A. Hazel, M. Heil

Jun 10, 2003

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Journal of Fluid Mechanics

Abstract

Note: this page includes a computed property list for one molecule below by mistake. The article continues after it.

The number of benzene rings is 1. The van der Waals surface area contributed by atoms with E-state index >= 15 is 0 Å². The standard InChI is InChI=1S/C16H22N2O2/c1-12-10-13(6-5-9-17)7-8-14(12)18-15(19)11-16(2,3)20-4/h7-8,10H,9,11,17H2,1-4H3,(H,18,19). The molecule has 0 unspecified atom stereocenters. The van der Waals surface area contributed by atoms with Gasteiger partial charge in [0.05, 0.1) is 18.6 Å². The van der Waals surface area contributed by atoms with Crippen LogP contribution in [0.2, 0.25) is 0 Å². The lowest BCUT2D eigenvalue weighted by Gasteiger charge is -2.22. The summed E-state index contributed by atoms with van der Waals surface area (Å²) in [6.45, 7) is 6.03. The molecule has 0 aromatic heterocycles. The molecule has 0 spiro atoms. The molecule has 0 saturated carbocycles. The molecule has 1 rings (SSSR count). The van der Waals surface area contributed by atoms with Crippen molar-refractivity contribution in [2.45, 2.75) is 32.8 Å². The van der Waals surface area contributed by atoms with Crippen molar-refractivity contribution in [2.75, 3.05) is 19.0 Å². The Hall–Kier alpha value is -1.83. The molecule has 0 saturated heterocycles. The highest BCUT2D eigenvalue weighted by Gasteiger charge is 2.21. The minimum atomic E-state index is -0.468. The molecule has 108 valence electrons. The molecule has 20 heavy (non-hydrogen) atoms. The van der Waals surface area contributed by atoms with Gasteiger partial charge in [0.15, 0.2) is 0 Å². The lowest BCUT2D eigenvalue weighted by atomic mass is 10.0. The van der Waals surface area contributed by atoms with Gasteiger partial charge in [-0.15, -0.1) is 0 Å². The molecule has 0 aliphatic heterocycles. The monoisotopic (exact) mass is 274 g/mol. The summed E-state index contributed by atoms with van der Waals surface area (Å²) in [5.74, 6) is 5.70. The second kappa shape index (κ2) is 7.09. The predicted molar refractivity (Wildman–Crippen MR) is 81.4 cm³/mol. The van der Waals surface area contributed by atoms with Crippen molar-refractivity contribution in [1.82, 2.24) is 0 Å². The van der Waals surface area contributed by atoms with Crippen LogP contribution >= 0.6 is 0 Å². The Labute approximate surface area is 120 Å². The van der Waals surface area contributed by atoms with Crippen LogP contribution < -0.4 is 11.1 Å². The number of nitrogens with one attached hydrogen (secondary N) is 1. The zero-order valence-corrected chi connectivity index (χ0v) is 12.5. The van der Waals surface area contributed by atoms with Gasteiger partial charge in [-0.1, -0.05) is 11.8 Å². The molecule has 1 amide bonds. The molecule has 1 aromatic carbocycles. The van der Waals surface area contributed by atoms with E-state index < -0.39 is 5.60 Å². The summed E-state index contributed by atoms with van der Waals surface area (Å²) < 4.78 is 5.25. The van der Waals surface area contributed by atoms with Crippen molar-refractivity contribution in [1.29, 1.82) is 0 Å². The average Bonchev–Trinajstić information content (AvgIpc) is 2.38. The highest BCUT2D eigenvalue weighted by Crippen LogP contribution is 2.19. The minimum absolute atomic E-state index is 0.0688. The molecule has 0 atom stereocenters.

A fully coupled finite-element method is used to investigate the steady flow of a viscous fluid through a thin-walled elastic tube mounted between two rigid tubes. The steady three-dimensional Navier–Stokes equations are solved simultaneously with the equations of geometrically nonlinear Kirchhoff–Love shell theory. If the transmural (internal minus external) pressure acting on the tube is sufficiently negative then the tube buckles non-axisymmetrically and the subsequent large deformations lead to a strong interaction between the fluid and solid mechanics. The main effect of fluid inertia on the macroscopic behaviour of the system is due to the Bernoulli effect, which induces an additional local pressure drop when the tube buckles and its cross-sectional area is reduced. Thus, the tube collapses more strongly than it would in the absence of fluid inertia. Typical tube shapes and flow fields are presented. In strongly collapsed tubes, at finite values of the Reynolds number, two ’jets‘ develop downstream of the region of strongest collapse and persist for considerable axial distances. For sufficiently high values of the Reynolds number, these jets impact upon the sidewalls and spread azimuthally. The consequent azimuthal transport of momentum dramatically changes the axial velocity profiles, which become approximately $\uTheta$-shaped when the flow enters the rigid downstream pipe. Further convection of momentum causes the development of a ring-shaped velocity profile before the ultimate return to a parabolic profile far downstream.

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